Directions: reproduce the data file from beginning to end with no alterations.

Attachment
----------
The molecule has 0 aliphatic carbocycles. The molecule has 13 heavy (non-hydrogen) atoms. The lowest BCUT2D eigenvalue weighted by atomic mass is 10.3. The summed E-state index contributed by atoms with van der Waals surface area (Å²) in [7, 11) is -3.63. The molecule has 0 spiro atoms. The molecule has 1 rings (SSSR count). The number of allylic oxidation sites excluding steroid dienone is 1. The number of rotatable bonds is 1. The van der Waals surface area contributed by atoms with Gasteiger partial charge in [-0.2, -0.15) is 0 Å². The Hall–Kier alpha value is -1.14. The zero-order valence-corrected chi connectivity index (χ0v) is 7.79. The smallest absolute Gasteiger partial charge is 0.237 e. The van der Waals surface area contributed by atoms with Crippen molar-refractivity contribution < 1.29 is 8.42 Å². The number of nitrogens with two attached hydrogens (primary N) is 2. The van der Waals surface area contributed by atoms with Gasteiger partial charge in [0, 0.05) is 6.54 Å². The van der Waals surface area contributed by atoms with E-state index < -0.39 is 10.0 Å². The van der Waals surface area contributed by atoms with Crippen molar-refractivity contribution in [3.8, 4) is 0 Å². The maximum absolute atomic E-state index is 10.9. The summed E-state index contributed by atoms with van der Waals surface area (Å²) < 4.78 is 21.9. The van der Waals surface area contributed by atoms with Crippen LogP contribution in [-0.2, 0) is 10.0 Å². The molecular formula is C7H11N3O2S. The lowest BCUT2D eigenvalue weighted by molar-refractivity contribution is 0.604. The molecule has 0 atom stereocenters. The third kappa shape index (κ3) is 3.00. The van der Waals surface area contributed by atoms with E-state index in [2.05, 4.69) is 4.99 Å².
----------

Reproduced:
The molecule has 0 aliphatic carbocycles. The molecule has 13 heavy (non-hydrogen) atoms. The lowest BCUT2D eigenvalue weighted by atomic mass is 10.3. The summed E-state index contributed by atoms with van der Waals surface area (Å²) in [7, 11) is -3.63. The molecule has 0 spiro atoms. The molecule has 1 rings (SSSR count). The number of allylic oxidation sites excluding steroid dienone is 1. The number of rotatable bonds is 1. The van der Waals surface area contributed by atoms with Gasteiger partial charge in [-0.2, -0.15) is 0 Å². The Hall–Kier alpha value is -1.14. The zero-order valence-corrected chi connectivity index (χ0v) is 7.79. The smallest absolute Gasteiger partial charge is 0.237 e. The van der Waals surface area contributed by atoms with Crippen molar-refractivity contribution < 1.29 is 8.42 Å². The number of nitrogens with two attached hydrogens (primary N) is 2. The van der Waals surface area contributed by atoms with Gasteiger partial charge in [0, 0.05) is 6.54 Å². The van der Waals surface area contributed by atoms with E-state index < -0.39 is 10.0 Å². The van der Waals surface area contributed by atoms with Crippen molar-refractivity contribution in [3.8, 4) is 0 Å². The maximum absolute atomic E-state index is 10.9. The summed E-state index contributed by atoms with van der Waals surface area (Å²) < 4.78 is 21.9. The van der Waals surface area contributed by atoms with Crippen LogP contribution in [-0.2, 0) is 10.0 Å². The molecular formula is C7H11N3O2S. The lowest BCUT2D eigenvalue weighted by molar-refractivity contribution is 0.604. The molecule has 0 atom stereocenters. The third kappa shape index (κ3) is 3.00. The van der Waals surface area contributed by atoms with E-state index in [2.05, 4.69) is 4.99 Å².